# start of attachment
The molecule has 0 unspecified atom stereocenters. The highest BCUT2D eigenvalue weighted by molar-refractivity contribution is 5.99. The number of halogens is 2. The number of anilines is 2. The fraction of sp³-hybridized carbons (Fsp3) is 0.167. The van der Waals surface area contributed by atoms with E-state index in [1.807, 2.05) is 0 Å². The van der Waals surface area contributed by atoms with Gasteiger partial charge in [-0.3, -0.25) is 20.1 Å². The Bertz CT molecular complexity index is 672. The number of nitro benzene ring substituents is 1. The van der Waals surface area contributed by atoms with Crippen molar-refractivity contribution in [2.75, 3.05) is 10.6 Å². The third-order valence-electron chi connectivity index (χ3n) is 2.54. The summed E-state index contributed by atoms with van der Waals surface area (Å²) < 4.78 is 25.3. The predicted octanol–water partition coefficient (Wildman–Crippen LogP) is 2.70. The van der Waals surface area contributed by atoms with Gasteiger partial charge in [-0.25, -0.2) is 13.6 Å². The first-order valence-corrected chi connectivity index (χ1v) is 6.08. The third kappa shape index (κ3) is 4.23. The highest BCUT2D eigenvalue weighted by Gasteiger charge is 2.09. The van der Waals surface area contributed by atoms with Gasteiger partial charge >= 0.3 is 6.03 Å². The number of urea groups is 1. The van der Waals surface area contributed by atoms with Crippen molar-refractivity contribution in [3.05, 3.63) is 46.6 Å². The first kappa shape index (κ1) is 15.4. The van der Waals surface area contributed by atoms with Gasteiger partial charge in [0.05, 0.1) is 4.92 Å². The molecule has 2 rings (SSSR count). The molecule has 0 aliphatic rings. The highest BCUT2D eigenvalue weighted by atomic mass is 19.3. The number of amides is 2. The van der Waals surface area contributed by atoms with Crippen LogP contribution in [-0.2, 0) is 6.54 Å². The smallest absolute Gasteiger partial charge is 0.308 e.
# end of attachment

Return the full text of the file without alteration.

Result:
The molecule has 0 unspecified atom stereocenters. The highest BCUT2D eigenvalue weighted by molar-refractivity contribution is 5.99. The number of halogens is 2. The number of anilines is 2. The fraction of sp³-hybridized carbons (Fsp3) is 0.167. The van der Waals surface area contributed by atoms with E-state index in [1.807, 2.05) is 0 Å². The van der Waals surface area contributed by atoms with Gasteiger partial charge in [-0.3, -0.25) is 20.1 Å². The Bertz CT molecular complexity index is 672. The number of nitro benzene ring substituents is 1. The van der Waals surface area contributed by atoms with Crippen molar-refractivity contribution in [2.75, 3.05) is 10.6 Å². The third-order valence-electron chi connectivity index (χ3n) is 2.54. The summed E-state index contributed by atoms with van der Waals surface area (Å²) < 4.78 is 25.3. The predicted octanol–water partition coefficient (Wildman–Crippen LogP) is 2.70. The van der Waals surface area contributed by atoms with Gasteiger partial charge in [-0.25, -0.2) is 13.6 Å². The first-order valence-corrected chi connectivity index (χ1v) is 6.08. The third kappa shape index (κ3) is 4.23. The highest BCUT2D eigenvalue weighted by Gasteiger charge is 2.09. The van der Waals surface area contributed by atoms with Gasteiger partial charge >= 0.3 is 6.03 Å². The number of urea groups is 1. The van der Waals surface area contributed by atoms with Crippen molar-refractivity contribution in [3.05, 3.63) is 46.6 Å². The first kappa shape index (κ1) is 15.4. The van der Waals surface area contributed by atoms with Gasteiger partial charge in [0.05, 0.1) is 4.92 Å². The molecule has 2 rings (SSSR count). The molecule has 0 aliphatic rings. The highest BCUT2D eigenvalue weighted by atomic mass is 19.3. The number of amides is 2. The van der Waals surface area contributed by atoms with Crippen LogP contribution in [-0.2, 0) is 6.54 Å². The smallest absolute Gasteiger partial charge is 0.308 e.